Epidemiology and Infection

Research Article

A pilot study of infectious intestinal disease in England

P. Rodericka1, J. Wheelera2, J. Cowdexa3, P. Socketta3, R. Skinnera4, P. Mortimera5, B. Rowea6 and L. Rodriquesa2

a1 Medical Research Council Epidemiology and Medical Care Unit, The Wolfson Institute of Preventive Medicine, The Medical College of St Bartholomew's Hospital, Charterhouse Square, London EC1M 6BQ

a2 The London School of Hygiene and Tropical, Medicine, Keppel Street, London WC1E 7HT

a3 Communicable Disease Surveillance Centre, 61 Colindale Avenue, London NW9 5EQ

a4 Department of Health, Skipton House, 80 London Road, London SE1 6LW

a5 Coventry Public Health, Coventry and Warwickshire Hospital, Stoney Stanton Road, Coventry CV1 4FH

a6 Central Public Health Laboratory, 61 Colindale Avenue, London NW9 5HT

Summary

Pilot studies to test methods to determine the incidence, agents, risk factors and socioeconomic costs of infectious intestinal disease (IID) in England were carried out as recommended by the Committee on the Microbiological Safety of Food (the Richmond Committee) by eight general practices. There were case control and enumeration studies of patients presenting to general practice with IID, a population-based prospective cohort study, and a survey of socioeconomic costs of cases of IID. Information on risk factors was obtained by questionnaire (self-administered compared with interview) and a stool sample was requested on all cases and controls. Response rates in the GP case control study were 75% for case questionnaires and 74% for stools; for controls the figures were 70% and 68% respectively. The acceptance rate into the cohort study was 49%; this was significantly higher where phone contact was made. The rate was similar if recruitment was by individual or household. Follow-up of the cohort by negative reporting was complete for up to 6 months. Direct postage by subject was required to obtain fresh stool specimens. Estimates were obtained of presentation rates of IID and the distribution of risk factors which were used to plan the main study. The pilot study demonstrated that it is possible to undertake a national study based in general practice to determine the incidence of IID in the population and presenting to GPs and its agents, risk factors and costs.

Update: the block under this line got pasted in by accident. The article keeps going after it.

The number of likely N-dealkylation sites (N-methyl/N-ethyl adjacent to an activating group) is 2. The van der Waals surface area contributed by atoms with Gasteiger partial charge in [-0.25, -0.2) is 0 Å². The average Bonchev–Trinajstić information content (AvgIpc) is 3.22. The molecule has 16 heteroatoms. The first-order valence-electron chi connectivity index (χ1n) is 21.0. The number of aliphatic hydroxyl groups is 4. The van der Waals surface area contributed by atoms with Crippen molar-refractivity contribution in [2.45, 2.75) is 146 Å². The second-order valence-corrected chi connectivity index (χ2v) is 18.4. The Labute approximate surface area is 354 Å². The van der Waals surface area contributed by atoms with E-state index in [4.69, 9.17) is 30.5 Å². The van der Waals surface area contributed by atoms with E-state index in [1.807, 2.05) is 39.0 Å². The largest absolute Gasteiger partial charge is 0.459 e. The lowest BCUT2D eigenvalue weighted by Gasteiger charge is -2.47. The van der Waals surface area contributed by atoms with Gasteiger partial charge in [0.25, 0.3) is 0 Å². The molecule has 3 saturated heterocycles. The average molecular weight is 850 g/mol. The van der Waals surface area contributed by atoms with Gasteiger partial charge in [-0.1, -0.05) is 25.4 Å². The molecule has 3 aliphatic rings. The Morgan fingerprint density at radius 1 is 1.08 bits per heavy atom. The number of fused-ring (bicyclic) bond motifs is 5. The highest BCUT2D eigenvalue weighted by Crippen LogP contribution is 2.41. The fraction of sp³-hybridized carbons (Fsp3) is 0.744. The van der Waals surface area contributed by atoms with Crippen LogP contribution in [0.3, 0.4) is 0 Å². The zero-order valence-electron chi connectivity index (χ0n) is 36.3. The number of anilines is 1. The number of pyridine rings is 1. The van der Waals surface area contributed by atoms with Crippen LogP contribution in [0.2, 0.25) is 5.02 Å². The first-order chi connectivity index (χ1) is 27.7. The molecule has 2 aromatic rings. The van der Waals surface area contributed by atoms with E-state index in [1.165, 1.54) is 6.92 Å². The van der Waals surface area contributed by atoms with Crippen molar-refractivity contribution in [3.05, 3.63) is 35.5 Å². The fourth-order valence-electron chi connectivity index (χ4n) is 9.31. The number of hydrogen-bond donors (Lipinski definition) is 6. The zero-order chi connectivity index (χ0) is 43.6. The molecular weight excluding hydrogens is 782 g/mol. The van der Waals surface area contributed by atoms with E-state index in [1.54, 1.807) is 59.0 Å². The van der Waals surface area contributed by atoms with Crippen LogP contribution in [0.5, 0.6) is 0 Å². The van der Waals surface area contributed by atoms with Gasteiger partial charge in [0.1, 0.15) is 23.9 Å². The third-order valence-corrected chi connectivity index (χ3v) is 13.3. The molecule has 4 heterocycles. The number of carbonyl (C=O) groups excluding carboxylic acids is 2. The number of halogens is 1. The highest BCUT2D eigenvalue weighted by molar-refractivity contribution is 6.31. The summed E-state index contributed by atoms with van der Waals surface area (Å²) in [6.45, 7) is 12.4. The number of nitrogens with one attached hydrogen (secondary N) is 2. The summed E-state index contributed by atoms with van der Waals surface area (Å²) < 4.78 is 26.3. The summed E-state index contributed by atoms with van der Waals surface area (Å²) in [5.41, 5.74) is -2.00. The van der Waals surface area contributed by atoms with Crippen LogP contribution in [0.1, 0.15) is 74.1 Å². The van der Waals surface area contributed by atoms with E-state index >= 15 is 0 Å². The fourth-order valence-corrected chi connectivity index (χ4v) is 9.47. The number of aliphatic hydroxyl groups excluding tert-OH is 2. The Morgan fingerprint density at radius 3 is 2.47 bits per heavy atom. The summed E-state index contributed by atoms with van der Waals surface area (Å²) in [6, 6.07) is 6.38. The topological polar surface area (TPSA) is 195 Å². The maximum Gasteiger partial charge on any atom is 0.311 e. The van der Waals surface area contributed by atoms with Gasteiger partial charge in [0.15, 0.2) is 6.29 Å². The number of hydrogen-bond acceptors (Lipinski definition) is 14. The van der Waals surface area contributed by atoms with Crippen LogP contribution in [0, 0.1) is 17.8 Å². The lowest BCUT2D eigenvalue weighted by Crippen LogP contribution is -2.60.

(Accepted November 15 1994)

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